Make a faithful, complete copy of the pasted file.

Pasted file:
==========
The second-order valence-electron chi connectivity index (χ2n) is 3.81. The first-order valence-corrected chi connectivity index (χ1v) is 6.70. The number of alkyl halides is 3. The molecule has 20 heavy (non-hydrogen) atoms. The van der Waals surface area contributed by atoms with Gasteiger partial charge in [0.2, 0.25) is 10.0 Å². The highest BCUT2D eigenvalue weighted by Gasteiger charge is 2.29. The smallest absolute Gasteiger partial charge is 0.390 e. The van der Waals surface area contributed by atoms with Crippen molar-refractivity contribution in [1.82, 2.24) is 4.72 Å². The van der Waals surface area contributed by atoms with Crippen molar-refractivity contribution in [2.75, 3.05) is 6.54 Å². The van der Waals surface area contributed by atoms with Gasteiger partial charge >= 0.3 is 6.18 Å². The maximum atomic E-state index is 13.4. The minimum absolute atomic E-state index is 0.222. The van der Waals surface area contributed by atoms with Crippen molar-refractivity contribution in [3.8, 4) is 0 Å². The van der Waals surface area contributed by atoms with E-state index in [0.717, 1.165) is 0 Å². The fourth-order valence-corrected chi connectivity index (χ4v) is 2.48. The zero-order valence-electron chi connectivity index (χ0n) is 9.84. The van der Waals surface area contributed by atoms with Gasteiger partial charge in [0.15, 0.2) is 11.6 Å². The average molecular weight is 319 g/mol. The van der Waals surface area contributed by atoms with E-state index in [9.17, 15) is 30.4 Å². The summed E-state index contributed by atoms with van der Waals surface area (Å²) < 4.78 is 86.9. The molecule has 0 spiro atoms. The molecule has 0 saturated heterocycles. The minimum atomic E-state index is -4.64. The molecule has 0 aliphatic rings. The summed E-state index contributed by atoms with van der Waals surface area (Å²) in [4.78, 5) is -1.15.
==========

The second-order valence-electron chi connectivity index (χ2n) is 3.81. The first-order valence-corrected chi connectivity index (χ1v) is 6.70. The number of alkyl halides is 3. The molecule has 20 heavy (non-hydrogen) atoms. The van der Waals surface area contributed by atoms with Gasteiger partial charge in [0.2, 0.25) is 10.0 Å². The highest BCUT2D eigenvalue weighted by Gasteiger charge is 2.29. The smallest absolute Gasteiger partial charge is 0.390 e. The van der Waals surface area contributed by atoms with Crippen molar-refractivity contribution in [1.82, 2.24) is 4.72 Å². The van der Waals surface area contributed by atoms with Crippen molar-refractivity contribution in [2.75, 3.05) is 6.54 Å². The van der Waals surface area contributed by atoms with Gasteiger partial charge >= 0.3 is 6.18 Å². The maximum atomic E-state index is 13.4. The minimum absolute atomic E-state index is 0.222. The van der Waals surface area contributed by atoms with Crippen molar-refractivity contribution in [3.8, 4) is 0 Å². The van der Waals surface area contributed by atoms with E-state index in [0.717, 1.165) is 0 Å². The fourth-order valence-corrected chi connectivity index (χ4v) is 2.48. The zero-order valence-electron chi connectivity index (χ0n) is 9.84. The van der Waals surface area contributed by atoms with Gasteiger partial charge in [0.15, 0.2) is 11.6 Å². The average molecular weight is 319 g/mol. The van der Waals surface area contributed by atoms with E-state index in [9.17, 15) is 30.4 Å². The summed E-state index contributed by atoms with van der Waals surface area (Å²) < 4.78 is 86.9. The molecule has 0 spiro atoms. The molecule has 0 saturated heterocycles. The minimum atomic E-state index is -4.64. The molecule has 0 aliphatic rings. The summed E-state index contributed by atoms with van der Waals surface area (Å²) in [4.78, 5) is -1.15.